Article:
Doing great talk radio is not just a skill, it is an art. BBC Local Radio is at its best when it's not pretending to be a music station or Radio 4; but when it has entertaining communicators who know their patch and know their audience, their concerns and their loves.
Great talk radio (as opposed to speech radio), recognises the value of the listeners' contributions. If you can get the right callers on-air and speak to them in the right way, you create the most brilliant truly un-substitutable radio. With guests, it is as much about their personalities as about what they are talking about. Like comedy, great talk radio sounds easy, but it is tough. The words you choose and the order you put them in are the difference between the next great caller calling; or not bothering. And the difference between someone continuing to listen - or not. It is what you say and what you don't. Seizing the moment. The instinct for recognising when a caller has something unsaid to say. Like in real life, you need to be able to hop from laughter to tears in seconds without it sounding like a car crash; and be able to generate either whenever you want to. It's about great stories; great conversation. One must understand which of the topics the media identifies as 'news' are really news; often feeding the heart as much as the mind. In short, it's about always being aware of the real reason why people have chosen to listen. What is the real motivator?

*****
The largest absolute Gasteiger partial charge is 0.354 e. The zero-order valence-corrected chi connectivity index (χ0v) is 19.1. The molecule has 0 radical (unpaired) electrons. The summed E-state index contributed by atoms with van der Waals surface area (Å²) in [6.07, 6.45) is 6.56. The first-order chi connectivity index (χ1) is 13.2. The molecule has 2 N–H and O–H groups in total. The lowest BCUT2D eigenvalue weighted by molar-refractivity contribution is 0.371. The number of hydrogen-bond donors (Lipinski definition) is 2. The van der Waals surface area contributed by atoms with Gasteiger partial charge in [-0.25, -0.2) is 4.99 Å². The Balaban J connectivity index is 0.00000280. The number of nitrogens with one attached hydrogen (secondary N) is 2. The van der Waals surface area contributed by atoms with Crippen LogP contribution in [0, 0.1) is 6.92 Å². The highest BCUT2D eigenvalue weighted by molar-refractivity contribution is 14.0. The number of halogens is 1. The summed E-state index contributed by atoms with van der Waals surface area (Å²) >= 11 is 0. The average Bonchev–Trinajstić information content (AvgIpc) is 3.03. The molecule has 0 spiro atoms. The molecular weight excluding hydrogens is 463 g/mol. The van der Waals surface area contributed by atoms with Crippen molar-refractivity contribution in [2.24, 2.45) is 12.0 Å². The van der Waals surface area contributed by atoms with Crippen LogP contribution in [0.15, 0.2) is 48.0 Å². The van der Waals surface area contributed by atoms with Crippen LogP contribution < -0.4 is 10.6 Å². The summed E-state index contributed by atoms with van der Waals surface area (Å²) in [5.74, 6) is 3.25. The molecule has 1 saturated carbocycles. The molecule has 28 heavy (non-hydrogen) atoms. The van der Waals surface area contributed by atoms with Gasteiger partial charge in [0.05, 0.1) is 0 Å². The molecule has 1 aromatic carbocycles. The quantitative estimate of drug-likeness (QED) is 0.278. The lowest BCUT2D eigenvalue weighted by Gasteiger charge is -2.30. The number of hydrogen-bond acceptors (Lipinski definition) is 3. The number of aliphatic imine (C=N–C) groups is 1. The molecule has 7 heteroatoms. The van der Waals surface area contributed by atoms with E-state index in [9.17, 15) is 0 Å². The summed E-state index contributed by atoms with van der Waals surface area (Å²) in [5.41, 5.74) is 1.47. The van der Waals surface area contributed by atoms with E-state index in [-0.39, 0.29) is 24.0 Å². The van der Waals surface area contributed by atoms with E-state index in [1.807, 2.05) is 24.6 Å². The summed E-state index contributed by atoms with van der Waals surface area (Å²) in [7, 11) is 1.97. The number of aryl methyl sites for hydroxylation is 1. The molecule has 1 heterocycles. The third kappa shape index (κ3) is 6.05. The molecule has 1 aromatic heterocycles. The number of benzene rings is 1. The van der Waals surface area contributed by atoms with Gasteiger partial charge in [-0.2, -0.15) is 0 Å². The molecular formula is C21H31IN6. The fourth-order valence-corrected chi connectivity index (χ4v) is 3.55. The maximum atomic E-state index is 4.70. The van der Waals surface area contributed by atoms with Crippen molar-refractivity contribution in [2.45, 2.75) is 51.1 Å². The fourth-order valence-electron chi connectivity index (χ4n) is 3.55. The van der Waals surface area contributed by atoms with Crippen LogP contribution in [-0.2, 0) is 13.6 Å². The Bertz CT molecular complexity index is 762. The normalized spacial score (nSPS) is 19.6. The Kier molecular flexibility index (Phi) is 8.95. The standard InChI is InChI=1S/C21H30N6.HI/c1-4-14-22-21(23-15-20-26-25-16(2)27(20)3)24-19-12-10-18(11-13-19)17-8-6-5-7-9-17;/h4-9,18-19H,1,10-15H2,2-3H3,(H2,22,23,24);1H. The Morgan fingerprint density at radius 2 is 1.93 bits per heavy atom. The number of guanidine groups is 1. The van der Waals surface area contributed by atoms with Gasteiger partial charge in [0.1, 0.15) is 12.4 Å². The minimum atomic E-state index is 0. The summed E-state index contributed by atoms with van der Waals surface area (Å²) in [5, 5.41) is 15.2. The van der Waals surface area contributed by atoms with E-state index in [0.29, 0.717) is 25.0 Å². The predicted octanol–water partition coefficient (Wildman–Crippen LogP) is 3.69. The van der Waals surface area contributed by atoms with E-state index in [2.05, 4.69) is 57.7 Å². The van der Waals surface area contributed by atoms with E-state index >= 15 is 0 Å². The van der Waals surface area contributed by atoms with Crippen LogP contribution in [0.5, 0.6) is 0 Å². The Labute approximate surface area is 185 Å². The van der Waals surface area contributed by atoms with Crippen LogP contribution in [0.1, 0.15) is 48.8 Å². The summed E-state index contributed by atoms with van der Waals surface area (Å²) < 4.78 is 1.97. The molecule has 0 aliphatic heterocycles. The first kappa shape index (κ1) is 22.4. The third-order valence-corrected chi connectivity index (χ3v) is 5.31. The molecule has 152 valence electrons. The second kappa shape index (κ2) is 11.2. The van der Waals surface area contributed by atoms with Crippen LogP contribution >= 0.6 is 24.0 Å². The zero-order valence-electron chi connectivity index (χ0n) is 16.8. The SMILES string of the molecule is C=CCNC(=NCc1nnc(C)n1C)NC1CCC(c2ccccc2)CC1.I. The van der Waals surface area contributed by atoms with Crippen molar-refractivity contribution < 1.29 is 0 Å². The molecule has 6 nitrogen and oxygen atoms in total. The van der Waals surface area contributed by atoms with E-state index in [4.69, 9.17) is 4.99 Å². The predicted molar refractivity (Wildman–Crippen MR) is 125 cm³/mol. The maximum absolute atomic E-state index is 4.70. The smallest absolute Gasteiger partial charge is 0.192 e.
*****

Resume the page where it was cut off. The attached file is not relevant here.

It's not good enough to put some idiot behind the glass. Great production is hugely important: to get the reluctant caller on air; to suggest the most powerful question; to help shape the angle of a topic; and never, ever, to get things wrong. Although it's likely not on their job description, they also need to make the presenter feel a million dollars. A producer who plays with their phone when the board is quiet whilst the presenter is in mid monologue needs to go find a job somewhere else. Look up. Appreciate. The mood the presenter is in affects a show within seconds. They need to be supported, happy, confident and appreciated.
Wisely, neither LBC nor TalkSPORT is pretending to be Radio 4 or 5 Live. As others have sadly found, alas too late, doing talk commercially without the revenues to pay the most gifted communicators means you will be asking the regulator if you can play some songs before long. And that's not really the answer either.
Talk radio is the purest form of radio. Microphone. Transmitter. Listener. It is one of the reasons why irreplaceable radio will, yet again, outlive its seeming competitors.
Follow my daily #radiomoments @davidlloydradio. Check my site too www.davidlloydradio.com
As Eddie Mair slides off his sticky BBC headphones for the last time and hands over his lanyard, what will he be thinking? With due...
Voice-tracking is the devil. The scourge of our industry. The thing that has de-humanised this once exciting living, breathing thing cal...
Dale was always going to be a star. He told me as much, as we sat in the Radio Trent offices in the early ‘80s. His dream was specif...